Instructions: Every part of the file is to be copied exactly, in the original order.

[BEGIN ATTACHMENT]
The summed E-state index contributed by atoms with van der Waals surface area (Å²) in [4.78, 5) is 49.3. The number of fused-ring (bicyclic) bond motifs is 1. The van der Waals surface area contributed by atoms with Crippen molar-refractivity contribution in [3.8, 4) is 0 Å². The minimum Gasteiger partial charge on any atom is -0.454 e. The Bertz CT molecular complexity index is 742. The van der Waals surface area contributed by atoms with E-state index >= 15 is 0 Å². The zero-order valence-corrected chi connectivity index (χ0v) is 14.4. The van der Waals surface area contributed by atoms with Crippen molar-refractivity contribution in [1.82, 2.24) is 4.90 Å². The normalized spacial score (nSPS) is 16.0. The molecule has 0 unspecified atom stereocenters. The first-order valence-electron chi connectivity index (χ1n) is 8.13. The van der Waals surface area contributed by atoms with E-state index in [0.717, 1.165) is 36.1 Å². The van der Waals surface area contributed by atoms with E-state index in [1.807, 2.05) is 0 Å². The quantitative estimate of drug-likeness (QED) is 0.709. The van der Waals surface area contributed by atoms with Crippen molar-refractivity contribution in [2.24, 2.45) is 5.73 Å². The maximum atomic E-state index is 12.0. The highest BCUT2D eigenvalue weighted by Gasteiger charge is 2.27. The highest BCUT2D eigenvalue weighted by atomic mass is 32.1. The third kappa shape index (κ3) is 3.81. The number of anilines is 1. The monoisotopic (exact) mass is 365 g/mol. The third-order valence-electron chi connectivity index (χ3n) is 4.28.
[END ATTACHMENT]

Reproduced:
The summed E-state index contributed by atoms with van der Waals surface area (Å²) in [4.78, 5) is 49.3. The number of fused-ring (bicyclic) bond motifs is 1. The van der Waals surface area contributed by atoms with Crippen molar-refractivity contribution in [3.8, 4) is 0 Å². The minimum Gasteiger partial charge on any atom is -0.454 e. The Bertz CT molecular complexity index is 742. The van der Waals surface area contributed by atoms with E-state index >= 15 is 0 Å². The zero-order valence-corrected chi connectivity index (χ0v) is 14.4. The van der Waals surface area contributed by atoms with Crippen molar-refractivity contribution in [1.82, 2.24) is 4.90 Å². The normalized spacial score (nSPS) is 16.0. The molecule has 0 unspecified atom stereocenters. The first-order valence-electron chi connectivity index (χ1n) is 8.13. The van der Waals surface area contributed by atoms with E-state index in [0.717, 1.165) is 36.1 Å². The van der Waals surface area contributed by atoms with E-state index in [1.807, 2.05) is 0 Å². The quantitative estimate of drug-likeness (QED) is 0.709. The van der Waals surface area contributed by atoms with Crippen molar-refractivity contribution in [2.24, 2.45) is 5.73 Å². The maximum atomic E-state index is 12.0. The highest BCUT2D eigenvalue weighted by Gasteiger charge is 2.27. The highest BCUT2D eigenvalue weighted by atomic mass is 32.1. The third kappa shape index (κ3) is 3.81. The number of anilines is 1. The monoisotopic (exact) mass is 365 g/mol. The third-order valence-electron chi connectivity index (χ3n) is 4.28.